Much more then, being now justified by his blood, we shall be saved from wrath through him. [Emphasis added]

Romans 8:28-29

28 And we know that all things work together for good to them that love God, to them who are the called according to his purpose.

29 For whom he did foreknow, he also did predestinate to be conformed to the image of his Son, that he might be the firstborn among many brethren. [Emphasis added]

2 Corinthians 5:1

1 For we know that if our earthly house of this tabernacle [our earthly body] were dissolved, we have a building of God, an house not made with hands, eternal in the heavens. [Emphasis added]

2 Corinthians 5:8

We are confident, I say, and willing rather to be absent from the body, and to be present with the Lord. [Emphasis added]

Galatians 5:1

1 Stand fast therefore in the liberty wherewith Christ hath made us free, and be not entangled again with the yoke of bondage. [Emphasis added]

Ephesians 2:8-10

For by grace are ye saved through faith; and that not of yourselves: it is the gift of God:

Not of works, lest any man should boast.

10 For we are his workmanship, created in Christ Jesus unto good works, which God hath before ordained that we should walk in them. [Emphasis added]

Philippians 1:6

Being confident of this very thing, that he which hath begun a good work in you will perform it until the day of Jesus Christ: [Emphasis added]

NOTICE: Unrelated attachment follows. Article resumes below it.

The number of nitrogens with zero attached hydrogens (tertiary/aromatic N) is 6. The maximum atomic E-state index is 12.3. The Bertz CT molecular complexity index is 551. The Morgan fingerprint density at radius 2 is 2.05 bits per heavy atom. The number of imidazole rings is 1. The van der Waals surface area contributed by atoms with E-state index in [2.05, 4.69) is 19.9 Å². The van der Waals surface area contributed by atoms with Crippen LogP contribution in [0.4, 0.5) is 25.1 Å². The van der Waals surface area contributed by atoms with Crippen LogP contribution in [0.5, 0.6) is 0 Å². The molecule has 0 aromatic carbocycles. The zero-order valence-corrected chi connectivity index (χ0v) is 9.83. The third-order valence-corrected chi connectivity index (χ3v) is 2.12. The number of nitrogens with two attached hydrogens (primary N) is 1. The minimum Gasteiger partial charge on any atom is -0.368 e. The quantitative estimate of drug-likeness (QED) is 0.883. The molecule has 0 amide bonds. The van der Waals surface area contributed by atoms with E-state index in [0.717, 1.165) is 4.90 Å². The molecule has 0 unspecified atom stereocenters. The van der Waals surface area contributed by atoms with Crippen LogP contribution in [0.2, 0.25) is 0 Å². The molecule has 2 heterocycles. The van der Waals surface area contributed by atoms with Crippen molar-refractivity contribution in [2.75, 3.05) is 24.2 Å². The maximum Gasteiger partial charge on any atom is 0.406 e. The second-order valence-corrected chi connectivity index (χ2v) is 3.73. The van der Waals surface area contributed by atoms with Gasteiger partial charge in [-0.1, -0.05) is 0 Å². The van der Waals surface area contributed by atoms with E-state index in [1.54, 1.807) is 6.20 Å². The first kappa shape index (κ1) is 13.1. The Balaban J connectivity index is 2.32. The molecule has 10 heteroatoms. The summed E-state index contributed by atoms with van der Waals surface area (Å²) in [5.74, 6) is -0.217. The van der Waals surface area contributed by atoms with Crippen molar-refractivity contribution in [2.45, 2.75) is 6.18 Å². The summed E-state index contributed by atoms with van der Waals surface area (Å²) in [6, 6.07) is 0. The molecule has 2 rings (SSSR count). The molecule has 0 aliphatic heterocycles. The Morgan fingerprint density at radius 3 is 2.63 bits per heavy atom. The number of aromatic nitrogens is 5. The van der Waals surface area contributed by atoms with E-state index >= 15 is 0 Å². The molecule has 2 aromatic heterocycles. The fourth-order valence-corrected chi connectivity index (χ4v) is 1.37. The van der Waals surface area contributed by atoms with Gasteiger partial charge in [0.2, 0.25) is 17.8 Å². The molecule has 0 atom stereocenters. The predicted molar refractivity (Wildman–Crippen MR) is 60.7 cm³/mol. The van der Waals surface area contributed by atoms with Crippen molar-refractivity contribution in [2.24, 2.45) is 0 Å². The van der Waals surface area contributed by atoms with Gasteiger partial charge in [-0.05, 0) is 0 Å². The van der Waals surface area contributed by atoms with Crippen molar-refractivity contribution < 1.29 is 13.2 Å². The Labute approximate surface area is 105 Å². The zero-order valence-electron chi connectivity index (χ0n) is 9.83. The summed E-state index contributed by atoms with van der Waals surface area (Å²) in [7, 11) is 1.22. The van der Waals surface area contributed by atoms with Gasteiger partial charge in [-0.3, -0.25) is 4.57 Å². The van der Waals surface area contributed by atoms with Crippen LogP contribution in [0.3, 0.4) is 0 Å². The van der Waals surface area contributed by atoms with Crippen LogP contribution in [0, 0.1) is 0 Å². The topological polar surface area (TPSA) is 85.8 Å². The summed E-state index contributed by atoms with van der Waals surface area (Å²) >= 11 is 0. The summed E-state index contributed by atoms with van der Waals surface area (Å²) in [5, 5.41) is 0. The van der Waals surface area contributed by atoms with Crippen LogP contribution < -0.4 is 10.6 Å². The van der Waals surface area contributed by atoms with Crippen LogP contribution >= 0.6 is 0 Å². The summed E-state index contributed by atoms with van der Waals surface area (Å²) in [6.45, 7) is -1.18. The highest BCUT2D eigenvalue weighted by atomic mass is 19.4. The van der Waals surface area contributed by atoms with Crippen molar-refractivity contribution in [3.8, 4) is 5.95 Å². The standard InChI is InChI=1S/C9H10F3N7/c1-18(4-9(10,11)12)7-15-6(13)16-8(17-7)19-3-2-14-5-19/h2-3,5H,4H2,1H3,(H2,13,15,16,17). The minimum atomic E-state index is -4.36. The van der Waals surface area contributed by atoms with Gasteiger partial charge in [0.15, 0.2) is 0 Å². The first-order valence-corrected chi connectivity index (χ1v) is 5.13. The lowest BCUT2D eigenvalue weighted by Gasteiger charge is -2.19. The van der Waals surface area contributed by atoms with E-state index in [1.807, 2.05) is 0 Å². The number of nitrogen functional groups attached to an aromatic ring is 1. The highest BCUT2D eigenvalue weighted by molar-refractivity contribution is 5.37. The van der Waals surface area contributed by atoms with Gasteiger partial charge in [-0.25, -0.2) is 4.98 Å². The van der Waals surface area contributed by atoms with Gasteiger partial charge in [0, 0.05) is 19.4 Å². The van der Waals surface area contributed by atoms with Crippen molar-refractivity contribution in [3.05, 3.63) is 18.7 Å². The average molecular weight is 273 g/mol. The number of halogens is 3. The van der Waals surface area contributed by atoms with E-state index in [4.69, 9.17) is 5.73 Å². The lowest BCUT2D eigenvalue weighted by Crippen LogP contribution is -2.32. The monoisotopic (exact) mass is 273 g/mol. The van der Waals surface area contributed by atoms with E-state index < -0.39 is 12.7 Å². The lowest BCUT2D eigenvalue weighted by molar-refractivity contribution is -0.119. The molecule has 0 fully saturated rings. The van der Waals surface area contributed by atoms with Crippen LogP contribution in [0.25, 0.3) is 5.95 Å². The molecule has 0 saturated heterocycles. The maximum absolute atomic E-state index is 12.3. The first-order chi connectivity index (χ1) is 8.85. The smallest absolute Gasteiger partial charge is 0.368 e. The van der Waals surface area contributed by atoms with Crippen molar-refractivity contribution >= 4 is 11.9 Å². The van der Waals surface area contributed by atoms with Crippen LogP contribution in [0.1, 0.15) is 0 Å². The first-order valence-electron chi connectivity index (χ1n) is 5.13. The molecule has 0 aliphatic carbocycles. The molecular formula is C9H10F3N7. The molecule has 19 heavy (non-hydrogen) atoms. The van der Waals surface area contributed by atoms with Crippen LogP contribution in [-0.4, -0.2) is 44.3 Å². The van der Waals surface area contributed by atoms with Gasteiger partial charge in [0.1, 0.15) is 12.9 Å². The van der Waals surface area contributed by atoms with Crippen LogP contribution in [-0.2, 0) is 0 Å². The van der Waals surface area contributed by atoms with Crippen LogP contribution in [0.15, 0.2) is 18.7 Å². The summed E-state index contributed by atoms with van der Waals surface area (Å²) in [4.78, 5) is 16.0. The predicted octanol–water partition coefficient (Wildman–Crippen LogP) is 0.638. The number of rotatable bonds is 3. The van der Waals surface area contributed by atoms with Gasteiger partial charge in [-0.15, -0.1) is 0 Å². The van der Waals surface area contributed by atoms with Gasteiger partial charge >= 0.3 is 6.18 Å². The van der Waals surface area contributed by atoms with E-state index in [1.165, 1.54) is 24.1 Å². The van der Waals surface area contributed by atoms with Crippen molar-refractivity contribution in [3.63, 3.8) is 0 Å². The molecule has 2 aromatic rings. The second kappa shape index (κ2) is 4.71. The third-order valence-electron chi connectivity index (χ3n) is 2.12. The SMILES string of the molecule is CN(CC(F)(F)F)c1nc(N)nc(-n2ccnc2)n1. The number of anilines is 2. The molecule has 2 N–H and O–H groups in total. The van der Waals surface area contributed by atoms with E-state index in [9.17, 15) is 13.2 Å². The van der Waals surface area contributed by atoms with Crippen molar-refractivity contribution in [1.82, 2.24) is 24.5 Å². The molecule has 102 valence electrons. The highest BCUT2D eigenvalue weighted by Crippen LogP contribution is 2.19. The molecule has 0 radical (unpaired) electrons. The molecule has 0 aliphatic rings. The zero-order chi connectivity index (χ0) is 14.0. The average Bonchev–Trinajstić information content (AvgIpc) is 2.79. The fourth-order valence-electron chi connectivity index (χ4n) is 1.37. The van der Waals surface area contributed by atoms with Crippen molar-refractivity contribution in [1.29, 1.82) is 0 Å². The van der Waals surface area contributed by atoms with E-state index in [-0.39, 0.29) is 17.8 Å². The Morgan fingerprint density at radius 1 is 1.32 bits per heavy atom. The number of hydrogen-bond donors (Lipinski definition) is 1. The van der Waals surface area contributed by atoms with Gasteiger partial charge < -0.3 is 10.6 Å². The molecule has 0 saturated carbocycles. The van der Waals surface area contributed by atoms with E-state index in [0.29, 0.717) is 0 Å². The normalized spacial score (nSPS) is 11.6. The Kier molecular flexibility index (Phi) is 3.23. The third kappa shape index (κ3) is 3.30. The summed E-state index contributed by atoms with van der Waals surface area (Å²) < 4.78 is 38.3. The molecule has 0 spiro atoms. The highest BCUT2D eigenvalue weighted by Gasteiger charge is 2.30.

Philippians 3:20-21

20 For our conversation [POLITEUO = citizenship] is in heaven; from whence also we look for the Saviour, the Lord Jesus Christ:

21 Who shall change our vile body, that it may be fashioned like unto his glorious body, according to the working whereby he is able even to subdue all things unto himself. [Emphasis added]

Colossians 1:13-14

13 Who hath delivered us from the power of darkness, and hath translated us into the kingdom of his dear Son:

14 In whom we have redemption through his blood, even the forgiveness of sins: [Emphasis added]

Titus 3:5-6

Not by works of righteousness which we have done, but according to his mercy he saved us, by the washing of regeneration, and renewing of the Holy Ghost;

Which he shed on us abundantly through Jesus Christ our Saviour; [Emphasis added]

We could go on and on with this list.  All these and many more are ours to claim and enjoy as ours.  What more could we ask? I hope you’ll become familiar with all these passages as you invest time every day in the study of God’s Word.  Time and time again you’ll find encouragement through every situation.  But always be careful about claiming promises that were not addressed to us.  Only frustration and confusion can come from that.